# Electrical Characteristics of a Superconducting High-Speed Computer Package

## Abstract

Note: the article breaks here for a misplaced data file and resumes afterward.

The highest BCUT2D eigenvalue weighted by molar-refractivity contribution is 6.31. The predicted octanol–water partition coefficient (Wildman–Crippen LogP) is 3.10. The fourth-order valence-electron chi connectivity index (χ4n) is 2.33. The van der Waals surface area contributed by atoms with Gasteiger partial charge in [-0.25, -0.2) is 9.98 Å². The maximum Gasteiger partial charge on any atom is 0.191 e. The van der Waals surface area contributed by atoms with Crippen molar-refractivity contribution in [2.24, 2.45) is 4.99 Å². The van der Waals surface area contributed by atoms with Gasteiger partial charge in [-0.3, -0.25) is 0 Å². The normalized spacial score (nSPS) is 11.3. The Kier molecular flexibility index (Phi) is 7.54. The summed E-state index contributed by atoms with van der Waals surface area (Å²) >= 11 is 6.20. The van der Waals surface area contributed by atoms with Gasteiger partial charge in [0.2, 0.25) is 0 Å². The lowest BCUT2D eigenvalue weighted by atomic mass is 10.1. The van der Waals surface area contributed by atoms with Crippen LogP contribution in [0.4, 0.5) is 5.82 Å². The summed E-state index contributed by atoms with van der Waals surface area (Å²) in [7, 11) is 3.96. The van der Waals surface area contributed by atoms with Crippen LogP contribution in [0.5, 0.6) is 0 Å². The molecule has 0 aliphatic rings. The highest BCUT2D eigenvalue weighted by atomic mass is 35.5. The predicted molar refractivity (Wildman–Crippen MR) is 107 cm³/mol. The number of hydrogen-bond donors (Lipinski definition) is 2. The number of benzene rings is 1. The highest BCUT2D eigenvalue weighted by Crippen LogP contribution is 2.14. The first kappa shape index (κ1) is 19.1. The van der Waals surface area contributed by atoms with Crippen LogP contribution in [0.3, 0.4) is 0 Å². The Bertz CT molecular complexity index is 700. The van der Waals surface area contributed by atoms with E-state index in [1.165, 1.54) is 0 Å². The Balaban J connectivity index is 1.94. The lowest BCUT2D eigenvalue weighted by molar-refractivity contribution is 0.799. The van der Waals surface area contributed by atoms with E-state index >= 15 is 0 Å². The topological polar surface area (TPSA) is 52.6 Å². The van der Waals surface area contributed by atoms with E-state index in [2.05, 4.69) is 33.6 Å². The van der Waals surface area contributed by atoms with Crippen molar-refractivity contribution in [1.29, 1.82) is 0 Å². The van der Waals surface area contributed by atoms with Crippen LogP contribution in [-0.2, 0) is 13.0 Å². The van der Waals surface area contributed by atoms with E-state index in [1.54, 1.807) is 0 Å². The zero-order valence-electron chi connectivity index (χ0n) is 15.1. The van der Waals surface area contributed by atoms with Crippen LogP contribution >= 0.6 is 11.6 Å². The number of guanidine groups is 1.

The interconnection of chips using Josephson circuitry for building a superconducting computer requires a special package. The electrical characteristics of this package will determine the speed and quality of chip-to-chip signals and therefore have a significant effect on overall computer performance. The package consists of different parts which are wired together with special connectors. The wiring paths are formed with superconducting lossless transmission lines which can propagate extremely fast wavefronts. When a transmission line must be connected to another transmission line on another adjoining package part, the special connector ties the two together. These connectors have self and mutual inductances which create an electrical discontinuity. Some of these connectors are also used to tie together the ground planes of adjoining package parts. A useful parameter which affects the self and mutual inductances of these special connectors is the ratio of the number of signal connectors to the number of ground connectors, called SGCR. For most special connectors, making SGCR small reduces the size of the inductances. Examples of the affect of SGCR are shown. In addition, special techniques have to be used to calculate the inductances and some examples of this are given. Another important parameter is G, and the size of G determines the distortions and reflection a signal incurs passing through a special connector. The ratio G = (2tZ0)/LS where t is the rise time of the wavefront, Z0 is the characteristic impedance of the transmission line, and LS is the self inductance of the special connector. Values of G ≥ 6 lead to acceptable distortion and reflections. The crosstalk between adjacent special connectors is directly due to mutual inductance and also the parameter G. Larger values of G reduce crosstalk. Allowable chip-to-chip signals in a package must constrain the cross-talk between signal paths to acceptable limits. We can calculate plots that show cross-talk between connectors as a function of signal wavefront speed (T), using the parameter SGCR. For a given receiver design which can safely accomodate some maximum cross-talk, the allowable wavefront speed versus SGCR can be determined. From this overall signal delay can be calculated and critical timing paths in the computer can be determined. © 1986 IEEE